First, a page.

Nice sounding player. The software can be a bit glitchy which is the only downside.
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The Rega Apollo is a fine sophisticated CD player and a great value.
The unit is very popular add in the positive reviews at its semi affordable target price and this creates curiosity and interest for some who just must have one even when they didn't need one.
I had one and never heard a better CDP. No glitches. You have to wait until one function finishes before going on to the next one. IMO most of the complaints are due to that. I sold mine after I went to a computer-based setup but the Apollo was one component I never had a complaint about. Like a lot of popular brands, there's a lot for sale because they sell a lot of them. It and its predecessor been category killers since the late 90s.
I have a new ( 2 weeks old ) Apollo and maybe the reason some don't talk about them is because they are not so called the new kid on the block now. Also, companies DO make changes in hardware and software on an existing product. Meaning the consumer never knows the year old unit has been upgraded. I , like you, think the Apollo is very good at it's price point. ( which by the way has gone up 200.00 ) I have the new Legacy Classics HD speakers that are VERY revealing. Which means that making changes in players and other things ARE heard! The main thing is. Do YOU like it? But I can explain why I like it. Channel separation is one. Smooth soundstage... not in your face or forward. Vocals, vocals,vocals....... male and female. One thing I don't think will change. It sounds great. Are there better players? No doubt. But at what cost and is it worth it to you? A LOT of players have been sold. So seeing ones for sale is a good sign......NOT bad! People will upgrade as long as there are "options" and exceptions to making their "system" sound better. One thing is a given. The Apollo does give you baseline to compare other players. So in the future when you buy or demo a new unit...... you know what sound you liked.
I bought mine new from dealer....stone cold out of box was the normal let down, but I've been down this road before. What I did was hook it up to a low power, cool running integrated amp for a 2 week period and put the Apollo on repeat with a Sheffield burn-in CD. Reversed speaker polarity and faced them at each other to somewhat cancel out the sound. After 2 weeks it went back to the main system for a listen.........great improvements heard. 300+ hours run in 2 weeks made a significant change for my ears.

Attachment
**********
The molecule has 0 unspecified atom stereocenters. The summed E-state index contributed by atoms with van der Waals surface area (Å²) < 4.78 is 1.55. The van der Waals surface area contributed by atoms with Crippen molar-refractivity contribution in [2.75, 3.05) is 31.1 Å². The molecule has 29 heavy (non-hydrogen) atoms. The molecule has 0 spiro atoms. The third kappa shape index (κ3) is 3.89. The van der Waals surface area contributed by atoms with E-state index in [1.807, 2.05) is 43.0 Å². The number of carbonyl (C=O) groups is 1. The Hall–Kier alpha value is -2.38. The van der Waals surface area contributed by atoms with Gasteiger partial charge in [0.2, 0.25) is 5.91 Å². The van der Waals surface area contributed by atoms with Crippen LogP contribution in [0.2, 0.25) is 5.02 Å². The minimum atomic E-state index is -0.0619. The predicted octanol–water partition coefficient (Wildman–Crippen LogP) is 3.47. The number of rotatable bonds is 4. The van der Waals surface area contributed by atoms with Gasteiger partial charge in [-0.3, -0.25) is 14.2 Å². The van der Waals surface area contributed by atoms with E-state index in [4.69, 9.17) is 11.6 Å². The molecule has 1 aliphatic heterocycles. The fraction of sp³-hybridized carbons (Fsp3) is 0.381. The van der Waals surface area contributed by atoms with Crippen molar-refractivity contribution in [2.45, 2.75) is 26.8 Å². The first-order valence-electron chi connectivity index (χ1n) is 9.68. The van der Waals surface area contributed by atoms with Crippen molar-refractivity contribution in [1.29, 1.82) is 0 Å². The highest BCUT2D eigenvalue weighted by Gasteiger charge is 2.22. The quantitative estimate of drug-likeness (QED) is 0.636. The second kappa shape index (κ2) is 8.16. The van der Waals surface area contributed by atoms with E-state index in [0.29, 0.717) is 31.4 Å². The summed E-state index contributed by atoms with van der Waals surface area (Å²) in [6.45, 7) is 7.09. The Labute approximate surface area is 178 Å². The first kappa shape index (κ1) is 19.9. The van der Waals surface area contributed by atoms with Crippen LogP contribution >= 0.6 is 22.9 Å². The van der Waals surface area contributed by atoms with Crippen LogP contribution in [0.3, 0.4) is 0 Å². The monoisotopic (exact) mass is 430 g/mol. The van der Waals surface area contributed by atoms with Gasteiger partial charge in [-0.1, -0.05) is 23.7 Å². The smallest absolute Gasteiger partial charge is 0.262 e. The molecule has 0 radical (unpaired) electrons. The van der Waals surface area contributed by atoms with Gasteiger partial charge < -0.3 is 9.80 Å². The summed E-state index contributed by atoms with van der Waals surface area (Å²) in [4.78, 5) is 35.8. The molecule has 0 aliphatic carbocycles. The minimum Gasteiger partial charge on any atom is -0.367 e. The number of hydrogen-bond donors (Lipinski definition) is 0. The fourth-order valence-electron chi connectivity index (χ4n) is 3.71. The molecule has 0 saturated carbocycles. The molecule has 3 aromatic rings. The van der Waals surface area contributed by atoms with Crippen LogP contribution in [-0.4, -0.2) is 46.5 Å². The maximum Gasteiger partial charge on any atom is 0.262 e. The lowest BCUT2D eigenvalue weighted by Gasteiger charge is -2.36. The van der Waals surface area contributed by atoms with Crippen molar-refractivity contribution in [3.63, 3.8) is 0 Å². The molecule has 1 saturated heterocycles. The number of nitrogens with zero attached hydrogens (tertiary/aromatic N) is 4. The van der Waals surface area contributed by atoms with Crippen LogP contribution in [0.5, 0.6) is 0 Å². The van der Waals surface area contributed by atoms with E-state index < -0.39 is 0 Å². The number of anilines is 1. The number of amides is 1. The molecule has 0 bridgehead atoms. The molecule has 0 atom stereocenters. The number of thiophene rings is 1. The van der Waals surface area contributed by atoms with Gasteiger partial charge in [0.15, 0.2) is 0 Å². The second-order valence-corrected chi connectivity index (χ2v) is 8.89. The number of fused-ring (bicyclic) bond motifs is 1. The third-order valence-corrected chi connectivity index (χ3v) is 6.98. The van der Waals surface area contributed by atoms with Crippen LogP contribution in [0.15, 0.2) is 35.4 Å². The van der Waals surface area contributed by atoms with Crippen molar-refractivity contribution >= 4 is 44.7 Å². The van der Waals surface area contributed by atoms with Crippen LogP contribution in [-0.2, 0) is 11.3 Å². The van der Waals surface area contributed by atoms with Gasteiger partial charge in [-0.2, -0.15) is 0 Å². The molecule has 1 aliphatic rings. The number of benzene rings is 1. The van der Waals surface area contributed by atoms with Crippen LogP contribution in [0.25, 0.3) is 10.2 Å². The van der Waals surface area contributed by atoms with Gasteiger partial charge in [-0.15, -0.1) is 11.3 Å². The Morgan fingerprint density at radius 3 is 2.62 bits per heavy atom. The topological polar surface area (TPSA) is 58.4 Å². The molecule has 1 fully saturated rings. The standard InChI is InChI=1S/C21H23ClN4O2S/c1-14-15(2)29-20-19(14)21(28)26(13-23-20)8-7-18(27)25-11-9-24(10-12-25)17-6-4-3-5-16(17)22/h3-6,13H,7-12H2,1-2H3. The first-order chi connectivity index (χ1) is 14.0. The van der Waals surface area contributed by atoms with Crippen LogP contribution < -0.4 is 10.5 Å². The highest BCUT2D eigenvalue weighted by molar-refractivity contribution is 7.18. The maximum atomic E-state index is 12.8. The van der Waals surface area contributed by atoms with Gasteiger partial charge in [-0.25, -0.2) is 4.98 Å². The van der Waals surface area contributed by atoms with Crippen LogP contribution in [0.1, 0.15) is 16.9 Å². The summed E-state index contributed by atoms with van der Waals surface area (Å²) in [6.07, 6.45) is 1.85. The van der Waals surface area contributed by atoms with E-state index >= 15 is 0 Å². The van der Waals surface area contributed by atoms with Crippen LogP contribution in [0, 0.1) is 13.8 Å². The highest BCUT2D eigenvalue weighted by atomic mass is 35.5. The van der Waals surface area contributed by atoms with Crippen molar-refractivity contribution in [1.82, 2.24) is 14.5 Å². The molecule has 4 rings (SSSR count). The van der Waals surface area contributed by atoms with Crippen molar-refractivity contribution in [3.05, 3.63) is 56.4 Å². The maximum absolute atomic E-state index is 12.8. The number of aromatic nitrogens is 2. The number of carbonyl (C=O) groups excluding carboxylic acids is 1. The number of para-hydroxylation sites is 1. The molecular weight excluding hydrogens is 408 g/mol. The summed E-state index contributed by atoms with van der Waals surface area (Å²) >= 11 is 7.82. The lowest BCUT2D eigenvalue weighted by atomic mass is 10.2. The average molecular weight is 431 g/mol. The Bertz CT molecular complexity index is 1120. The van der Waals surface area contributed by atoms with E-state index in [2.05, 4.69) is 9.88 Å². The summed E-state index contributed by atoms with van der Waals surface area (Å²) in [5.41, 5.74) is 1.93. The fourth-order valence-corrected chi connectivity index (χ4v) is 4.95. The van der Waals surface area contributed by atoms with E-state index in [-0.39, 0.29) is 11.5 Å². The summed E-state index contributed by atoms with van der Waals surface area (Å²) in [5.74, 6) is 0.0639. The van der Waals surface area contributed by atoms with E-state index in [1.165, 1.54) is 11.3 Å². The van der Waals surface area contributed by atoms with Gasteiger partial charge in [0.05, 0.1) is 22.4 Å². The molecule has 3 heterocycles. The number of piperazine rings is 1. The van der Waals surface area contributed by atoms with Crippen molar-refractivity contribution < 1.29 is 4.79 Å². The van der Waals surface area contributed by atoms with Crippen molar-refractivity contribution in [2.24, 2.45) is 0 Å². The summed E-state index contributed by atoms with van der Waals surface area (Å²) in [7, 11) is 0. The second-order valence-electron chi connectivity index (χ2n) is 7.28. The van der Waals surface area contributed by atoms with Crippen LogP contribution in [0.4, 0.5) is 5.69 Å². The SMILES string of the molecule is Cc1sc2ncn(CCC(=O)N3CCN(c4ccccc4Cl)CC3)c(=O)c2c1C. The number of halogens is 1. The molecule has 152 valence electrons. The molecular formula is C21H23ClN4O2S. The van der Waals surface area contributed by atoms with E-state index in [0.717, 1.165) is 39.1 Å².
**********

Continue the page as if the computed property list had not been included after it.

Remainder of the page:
I agree about the 50 hours of play. After that I think you just enjoy it better. I like the burn in CD's, setting your FM tuner to pink noise and I play something like the 2007 Grammys CD that has a variety and dynamic music. My personal method of breaking in any units is to turn them off/ cool down 100% and then on again. I run them for 8 to 10 hours in a given day. No reason to know if this is better.
There are 2 power conditioner products that I think do help your system that are worth the money. Not excluding a dedicated (or 2) circuit for your audio. I have used the Richard Gray and ordered a new Furman that has more outlets. If you have not tried this. Try it. It will make your Apollo and system sound better.
I just bought a new Apollo a few months ago, and have been very happy with it. I would say that mine only required about 25 hours of break-in to sound really great. I bought it because Rega tries very hard to make their players sound more like analog - less harsh than just about any other player out there, certainly at their price point. I would argue that there is not a better one under $5000, except perhaps the Saturn. But at more than twice the price, go for the Apollo.
It is a good machine. It does have a refined sound to it, the treble is clean. I think it was a bargain at the old price (I got one new fo 900), at the new price of $1200, I'd spend a bit more and spring for a cambridge 840C. You ask about them being up for sale- there has been a steady stream of them up for sale for a long while now- there always seems to be at least a few and sometimes a dozen or more up here. Why do new machines with such lauded sound quality appear on the used market so often? It does'nt take a genius to figure out. for your information